“Data warehouse projects follow specific patterns and rules and there are very few differences from organization to organization.”
You need to extract the data from the various sources, load it into a staging area, transform the data and load it into a data warehouse. From there you need to serve the data to the various users and business units. Your approach can differ in some places as well as the techniques but in the end, the purpose is to get usable data to the end-users.
The real work and the most complex part of the development is the modeling of the data. A thorough and optimal data model aids in the development of a streamlined, logical database that removes redundancy, lowers storage needs, and facilitates effective retrieval. Data warehouses are less about the technical implementation and more about getting the data in the right format to be usable. The technical implementation only aids in the performance of that data modeling and getting the data to the right users.
A software project is very use-case specific and can differ significantly based on the requirements of the customer. The approach, the technology, and the language are implemented to solve the functional requirements of the users. Software projects might follow some sort of development methodology like Scrum or Kanban, but the decisions made throughout the development are in support of the delivery of the solution.
The most important factor to note is the ownership of the project. In the past, be it a software project or a data warehouse project, that ownership resided with the IT department. What needs to be realized is the ownership of data warehouse projects should reside within the business.
Data warehouse projects have more to do with culture than technology.
Building a data-enabled organization is essential to accelerating the transition from the project-driven, ad hoc use of data to its fundamental operational integration. But making the switch from instinctual to data-driven decision-making isn't simple. Organizations must overcome a variety of obstacles, from culture to logistics, to use a data warehouse to their benefit. Data-driven decision-making is about leveraging the right talent to use the data most effectively. Establishing a data culture may be a never-ending task where the focus must be placed. That is when data warehouse projects start to fail.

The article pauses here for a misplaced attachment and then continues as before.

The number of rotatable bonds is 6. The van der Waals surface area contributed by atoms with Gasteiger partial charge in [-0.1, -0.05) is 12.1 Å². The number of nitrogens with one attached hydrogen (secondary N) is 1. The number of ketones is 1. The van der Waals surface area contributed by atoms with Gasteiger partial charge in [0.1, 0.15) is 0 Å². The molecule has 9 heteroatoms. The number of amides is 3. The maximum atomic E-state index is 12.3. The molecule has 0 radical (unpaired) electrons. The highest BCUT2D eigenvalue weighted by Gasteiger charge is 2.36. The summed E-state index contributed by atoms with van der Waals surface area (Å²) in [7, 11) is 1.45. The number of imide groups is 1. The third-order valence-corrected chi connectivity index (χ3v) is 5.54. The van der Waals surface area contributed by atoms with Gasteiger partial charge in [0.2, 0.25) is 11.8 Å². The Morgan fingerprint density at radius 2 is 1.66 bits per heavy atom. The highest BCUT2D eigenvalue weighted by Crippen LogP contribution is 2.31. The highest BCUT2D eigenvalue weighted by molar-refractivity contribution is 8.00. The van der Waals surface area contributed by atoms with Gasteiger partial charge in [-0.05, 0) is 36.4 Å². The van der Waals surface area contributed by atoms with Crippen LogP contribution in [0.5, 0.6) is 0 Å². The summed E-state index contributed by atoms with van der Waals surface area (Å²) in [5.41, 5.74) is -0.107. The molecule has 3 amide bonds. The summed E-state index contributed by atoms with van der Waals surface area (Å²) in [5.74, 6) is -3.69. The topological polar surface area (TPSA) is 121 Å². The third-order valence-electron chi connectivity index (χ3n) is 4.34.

Software projects are about tools to complete a task. Avoidance of the software will inhibit your ability to complete that task. It has less to do with culture and more to do with achieving your daily objectives. Yes, you would require some training and time to become comfortable with the solution and use it optimally, but it would not require a significant change in mindset.
There are similarities between data warehouse projects and software projects, but in the end, data warehouse projects are a means to an end, whereas software projects are about building things. Data warehouse development is more geared to analytical activities whereas software development has much more in common with traditional engineering. Understanding the difference between these two types of projects and what it requires to be successful, will add to the successful completion of both.
By Malcolm De Bruyn